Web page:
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March in Review, Part II

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Issue: 77 Section: Month in Review Geography: Canada

April 1, 2011

March in Review, Part II

Nuclear plants decried, Inquiry expansion denied, Conservative clouds in the sky

by The Dominion

The 10 Sites campaign, which is pushing for more affordable housing in Vancouver, marked its first victory. Up to 20 units of supportive housing for single mothers and kids will be part of the future Downtown Eastside development of the library. Photo: Murray Bush

The Nishnawbe Aski Nation (NAN) announced plans to take steps to terminate the Canadian Boreal Forest Agreement. The CBFA is a controversial agreement made in secret between environmental NGO's and the logging industry, which, according to NAN Grand Chief Stan Beardy, "violates the Aboriginal and Treaty rights of the people of NAN, as well as their long-term social and economic interests.”

Despite $1.25 billion spent over four years by Indian and Northern Affairs Canada on "water and waste water infrastructure", documents obtained from Health Canada revealed that one in five First Nations communities still lack safe drinking water.

The throat swab of a sick seven-year-old in Dartmouth came back positive for mould and asbestos, which she'd been inhaling at school.

Nunavut's government authorized raising power rates by 19 per cent, as the power utility Qulliq Energy Corp faces a $13 million shortfall.

The National Council of Canadian Tamils have called on Stephen Harper to remove an election advertisement which insinuates that the MV Sun Sea refugees were "bogus claimants" and "criminals".

Liberal defence critic MP Dominic LeBlanc has announced that thousands of Afghan detainee documents the Conservative government tried to keep classified may be released within the next couple of weeks.

A proposal to rezone 153 hectares of agricultural land for residential and commercial purposes was rejected by the Nova Scotia government. The ruling was a victory for groups like No Farms No Food who were fighting to protect the farmland.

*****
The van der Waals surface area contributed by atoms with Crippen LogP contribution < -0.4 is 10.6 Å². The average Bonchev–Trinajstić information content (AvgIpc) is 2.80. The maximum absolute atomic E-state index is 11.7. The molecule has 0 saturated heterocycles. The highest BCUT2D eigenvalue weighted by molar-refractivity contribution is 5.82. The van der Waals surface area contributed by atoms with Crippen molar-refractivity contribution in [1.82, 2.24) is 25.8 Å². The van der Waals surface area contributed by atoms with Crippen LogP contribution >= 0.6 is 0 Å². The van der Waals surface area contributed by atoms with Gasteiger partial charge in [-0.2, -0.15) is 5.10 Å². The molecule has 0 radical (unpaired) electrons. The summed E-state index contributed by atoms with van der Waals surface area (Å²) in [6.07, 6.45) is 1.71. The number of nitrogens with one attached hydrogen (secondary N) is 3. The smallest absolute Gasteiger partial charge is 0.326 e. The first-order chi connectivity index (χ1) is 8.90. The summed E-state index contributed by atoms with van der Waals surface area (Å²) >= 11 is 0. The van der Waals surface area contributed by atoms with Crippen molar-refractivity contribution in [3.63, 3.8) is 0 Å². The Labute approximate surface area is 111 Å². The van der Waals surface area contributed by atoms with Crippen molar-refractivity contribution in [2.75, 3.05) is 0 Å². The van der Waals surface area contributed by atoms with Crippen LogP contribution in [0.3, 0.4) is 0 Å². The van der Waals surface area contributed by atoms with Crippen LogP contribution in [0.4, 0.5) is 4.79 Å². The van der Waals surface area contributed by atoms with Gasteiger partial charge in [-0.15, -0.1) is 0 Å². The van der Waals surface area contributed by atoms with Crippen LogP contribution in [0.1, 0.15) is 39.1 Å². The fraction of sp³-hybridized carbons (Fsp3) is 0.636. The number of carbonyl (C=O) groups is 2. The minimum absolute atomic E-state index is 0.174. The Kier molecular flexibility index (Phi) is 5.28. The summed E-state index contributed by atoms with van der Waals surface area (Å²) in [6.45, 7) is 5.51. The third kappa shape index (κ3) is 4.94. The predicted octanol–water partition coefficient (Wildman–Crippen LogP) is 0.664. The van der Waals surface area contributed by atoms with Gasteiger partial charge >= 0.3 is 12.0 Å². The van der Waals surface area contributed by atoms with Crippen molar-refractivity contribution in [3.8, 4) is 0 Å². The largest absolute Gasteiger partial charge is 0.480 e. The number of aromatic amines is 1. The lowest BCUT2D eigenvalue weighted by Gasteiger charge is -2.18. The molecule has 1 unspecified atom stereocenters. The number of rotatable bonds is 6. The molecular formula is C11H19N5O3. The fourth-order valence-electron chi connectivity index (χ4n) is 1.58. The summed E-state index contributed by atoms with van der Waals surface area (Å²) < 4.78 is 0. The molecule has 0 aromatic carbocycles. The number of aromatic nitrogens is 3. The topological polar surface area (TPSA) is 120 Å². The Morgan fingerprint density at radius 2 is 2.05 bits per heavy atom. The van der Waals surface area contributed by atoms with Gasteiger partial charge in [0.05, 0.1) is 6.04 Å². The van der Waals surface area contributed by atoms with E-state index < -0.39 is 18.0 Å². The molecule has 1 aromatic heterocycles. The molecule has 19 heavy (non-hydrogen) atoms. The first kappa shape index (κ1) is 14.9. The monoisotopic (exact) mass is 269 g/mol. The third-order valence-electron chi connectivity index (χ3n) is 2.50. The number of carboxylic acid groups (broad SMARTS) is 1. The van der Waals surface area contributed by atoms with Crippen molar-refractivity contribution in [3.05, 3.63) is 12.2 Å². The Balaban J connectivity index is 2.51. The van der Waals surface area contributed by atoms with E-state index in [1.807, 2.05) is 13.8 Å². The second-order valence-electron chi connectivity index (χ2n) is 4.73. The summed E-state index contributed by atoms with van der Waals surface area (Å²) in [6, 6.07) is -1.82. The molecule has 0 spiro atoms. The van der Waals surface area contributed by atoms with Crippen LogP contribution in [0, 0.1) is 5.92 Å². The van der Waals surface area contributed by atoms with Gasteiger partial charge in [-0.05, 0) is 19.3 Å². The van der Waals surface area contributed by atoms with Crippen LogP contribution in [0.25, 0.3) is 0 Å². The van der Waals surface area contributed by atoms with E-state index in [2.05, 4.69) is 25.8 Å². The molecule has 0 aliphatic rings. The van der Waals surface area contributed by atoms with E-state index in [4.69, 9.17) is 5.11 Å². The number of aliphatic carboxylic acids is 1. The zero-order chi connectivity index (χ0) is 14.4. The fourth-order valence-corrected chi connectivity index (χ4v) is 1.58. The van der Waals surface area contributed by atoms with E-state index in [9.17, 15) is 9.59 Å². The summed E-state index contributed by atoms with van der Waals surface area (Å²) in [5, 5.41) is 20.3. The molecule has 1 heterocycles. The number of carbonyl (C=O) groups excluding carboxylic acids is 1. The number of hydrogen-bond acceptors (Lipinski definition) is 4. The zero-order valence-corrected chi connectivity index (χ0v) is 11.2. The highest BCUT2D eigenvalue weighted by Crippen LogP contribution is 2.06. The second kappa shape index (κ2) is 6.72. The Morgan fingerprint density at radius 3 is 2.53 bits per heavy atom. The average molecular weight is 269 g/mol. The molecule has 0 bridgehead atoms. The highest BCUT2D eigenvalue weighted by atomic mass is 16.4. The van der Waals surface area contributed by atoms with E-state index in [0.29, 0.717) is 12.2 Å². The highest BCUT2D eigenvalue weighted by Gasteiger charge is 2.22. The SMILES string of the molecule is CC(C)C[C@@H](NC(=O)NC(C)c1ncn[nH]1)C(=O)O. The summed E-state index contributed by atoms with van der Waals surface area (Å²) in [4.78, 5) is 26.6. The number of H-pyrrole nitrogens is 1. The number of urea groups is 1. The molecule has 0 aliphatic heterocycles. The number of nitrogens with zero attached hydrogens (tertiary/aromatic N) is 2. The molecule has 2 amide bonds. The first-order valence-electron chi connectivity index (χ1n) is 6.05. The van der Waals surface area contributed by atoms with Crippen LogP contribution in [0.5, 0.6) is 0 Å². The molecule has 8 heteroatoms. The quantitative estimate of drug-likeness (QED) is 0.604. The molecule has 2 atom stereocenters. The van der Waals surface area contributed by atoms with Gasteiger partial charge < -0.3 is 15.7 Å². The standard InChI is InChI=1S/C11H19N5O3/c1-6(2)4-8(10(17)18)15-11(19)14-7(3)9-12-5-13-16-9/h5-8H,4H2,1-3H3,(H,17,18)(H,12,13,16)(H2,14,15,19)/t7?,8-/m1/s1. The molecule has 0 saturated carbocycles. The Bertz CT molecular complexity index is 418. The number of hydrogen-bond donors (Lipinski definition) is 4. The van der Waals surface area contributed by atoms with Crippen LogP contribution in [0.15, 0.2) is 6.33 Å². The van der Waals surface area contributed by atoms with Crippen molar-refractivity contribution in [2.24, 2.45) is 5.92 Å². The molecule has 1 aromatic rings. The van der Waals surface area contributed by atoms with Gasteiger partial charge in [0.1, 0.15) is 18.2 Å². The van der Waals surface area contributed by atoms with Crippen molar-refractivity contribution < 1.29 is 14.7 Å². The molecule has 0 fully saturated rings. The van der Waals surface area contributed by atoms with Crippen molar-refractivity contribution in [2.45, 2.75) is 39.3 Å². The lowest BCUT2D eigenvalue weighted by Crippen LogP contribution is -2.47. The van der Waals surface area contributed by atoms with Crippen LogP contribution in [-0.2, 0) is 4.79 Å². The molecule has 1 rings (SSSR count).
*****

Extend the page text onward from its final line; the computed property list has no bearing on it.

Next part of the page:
Residents of New Brunswick, Cape Breton and mainland Nova Scotia are fighting hydraulic fracturing, or 'fracking' in their communities. Fracking is an industrial process used to explore and extract natural gas. Opponents are concerned about pollution of water sources, among other potential impacts. Quebec and New York state have halted fracking until further studies are completed.

BC's Energy and Mines Minister announced the province was not concerned about the impact of fracking.

US-based Koch Industries officially registered to lobby the Alberta government. The company, run by the Koch brothers, well-known conservative activist millionaires, is known for funding the Tea Party movement and organizations actively denying the existence of climate change. Koch Industries has also funded the Fraser Institute, a conservative Canadian think tank.

Dozens of people protested outside the Bank of Montreal's Annual General Meeting in Vancouver. They called on the bank not to finance Enbridge's Northern Gateway Pipeline Project, which would run from the Alberta tar sands to a port in Kitimat, BC. The rally was organized in support of the Yenka Dene Alliance of northern Indigenous communities, which has called for the pipeline to be cancelled due to its potential impact on hundreds of streams, watersheds and forests on Indigenous territory.

A study by an independent US budget watchdog group revealed that the 65 F-35 fighter jets the Conservative government planned to purchase would cost closer to $115 million each, $40 million more than the $75 million claimed by the Harper government. A former defense industry lobbyist and soldier who pushed for the controversial purchase of F-35 fighter jets is running for the Conservatives in northern Ontario.

A Canadian general was appointed to head NATO's command of the no-fly zone established over Libya, and Canadian CF-18s took part in the enforcement of the zone, bombing Lybian ammunition depots.

Renowned anti-nuclear campaigner Dr. Helen Caldicott spoke out at a nuclear safety hearing against Ontario's plan to expand the Darlington Nuclear Generating Station. She warned that any new development will lead to increased radiation and with it increased cancer. Four Greenpeace activists were arrested at the same hearing after chaining themselves to a table; they each wore t-shirts saying 'No Nukes are Safe: Stop Darlington".